No walkout, for now: Teachers, service personnel band together to voice concerns


Teachers, service personnel band together to voice concerns

By Erin Perkins - eperkins@aimmediamidwest.com



It was standing room only on Thursday evening as teachers and service personnel with Mason County Schools debated on whether or not to walk out on Friday in protest of PEIA insurance issues and pay rates. These walk outs are happening across the state.


Beth Sergent | Register

Commissioner Sam Nibert, who is also an employee of Mason County Schools, is pictured standing at left. Nibert led the meeting, moderating questions for speakers including Delegate Jim Butler, pictured at the podium. Delegate Scott Brewer, pictured to Butler’s right, also spoke at the meeting.


Beth Sergent | Register

POINT PLEASANT —Teachers and service personnel of Mason County Schools will be on the job today (Friday).

Thursday evening an employee informational meeting was held at the Mason County School Board Office to discuss the issue of Public Employees Insurance Agency (PEIA) costs, pay rates, and to decide whether or not a work stoppage was necessary. The room was filled with concerned teachers and service personnel from Mason County schools.

Superintendent Jack Cullen addressed the logistics of what a work stoppage would mean to administration and staff. Cullen referred to work stoppage guidance he received from State Superintendent Steven L. Paine and went over discussions between himself and fellow board members at an emergency school board meeting held earlier that day. (For more on this meeting, see adjacent story on Page 1 or at www.mydailyregister.com.)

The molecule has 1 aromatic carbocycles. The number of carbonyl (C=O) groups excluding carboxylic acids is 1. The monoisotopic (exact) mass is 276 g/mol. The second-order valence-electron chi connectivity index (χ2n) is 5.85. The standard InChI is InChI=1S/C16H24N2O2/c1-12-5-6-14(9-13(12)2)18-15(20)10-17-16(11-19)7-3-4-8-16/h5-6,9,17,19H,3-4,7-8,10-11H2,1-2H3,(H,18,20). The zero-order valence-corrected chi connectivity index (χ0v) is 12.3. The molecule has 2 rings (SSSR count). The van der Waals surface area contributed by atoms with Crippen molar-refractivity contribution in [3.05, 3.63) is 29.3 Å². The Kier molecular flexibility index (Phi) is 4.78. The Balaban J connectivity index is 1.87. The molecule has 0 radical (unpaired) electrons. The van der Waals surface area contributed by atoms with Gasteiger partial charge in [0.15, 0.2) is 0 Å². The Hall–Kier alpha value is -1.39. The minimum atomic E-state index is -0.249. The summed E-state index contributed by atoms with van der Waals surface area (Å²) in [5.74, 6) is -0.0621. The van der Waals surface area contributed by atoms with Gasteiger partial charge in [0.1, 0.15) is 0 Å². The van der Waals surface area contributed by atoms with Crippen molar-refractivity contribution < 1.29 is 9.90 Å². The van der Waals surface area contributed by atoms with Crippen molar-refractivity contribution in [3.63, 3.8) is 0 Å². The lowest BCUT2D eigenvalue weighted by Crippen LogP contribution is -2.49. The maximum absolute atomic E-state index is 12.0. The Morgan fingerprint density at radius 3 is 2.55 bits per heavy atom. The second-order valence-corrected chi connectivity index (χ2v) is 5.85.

School Board Member Dale Shobe also addressed those gathered, saying: “We support you 100 percent, whatever you decide, we’ll stand behind you.”

Board Member Jared Billings also offered his support to staff, adding, “If you don’t stand for something, you’ll fall for anything. And I stand with each and every one of you here tonight.”

Fellow board members Rhonda Tennant and Meagan Bonecutter also offered similar words of support for the Mason County Schools staff as well. Bonecutter pointed out her husband is a teacher, with Tennant, like Cullen, recalling going on strike as teachers back in the 1990’s in Mason County. Board Member Greg Fowler was unable to attend the meeting.

Delegate Jim Butler (R), who represents Mason County in the 14th District in the West Virginia House of Delegates also addressed the crowd. When referencing the PEIA plan Butler said, “I don’t want you to think we went through the whole summer knowing they were making these changes and it was just sprung on you, because it was actually sprung on us the same way you heard about it.”

Members of the audience asked Butler what he could personally do to help the staff of Mason County Schools with the PEIA insurance issues and pay raises.

“What I’m going to do is work to get the best deal for you…and I was involved with the conversations to get rid of the 365 Plan, I’m involved with the conversation of increasing pay and I’m looking at plans in order to pay into the PEIA,” Butler said, adding he would take the audience’s concerns back to Charleston.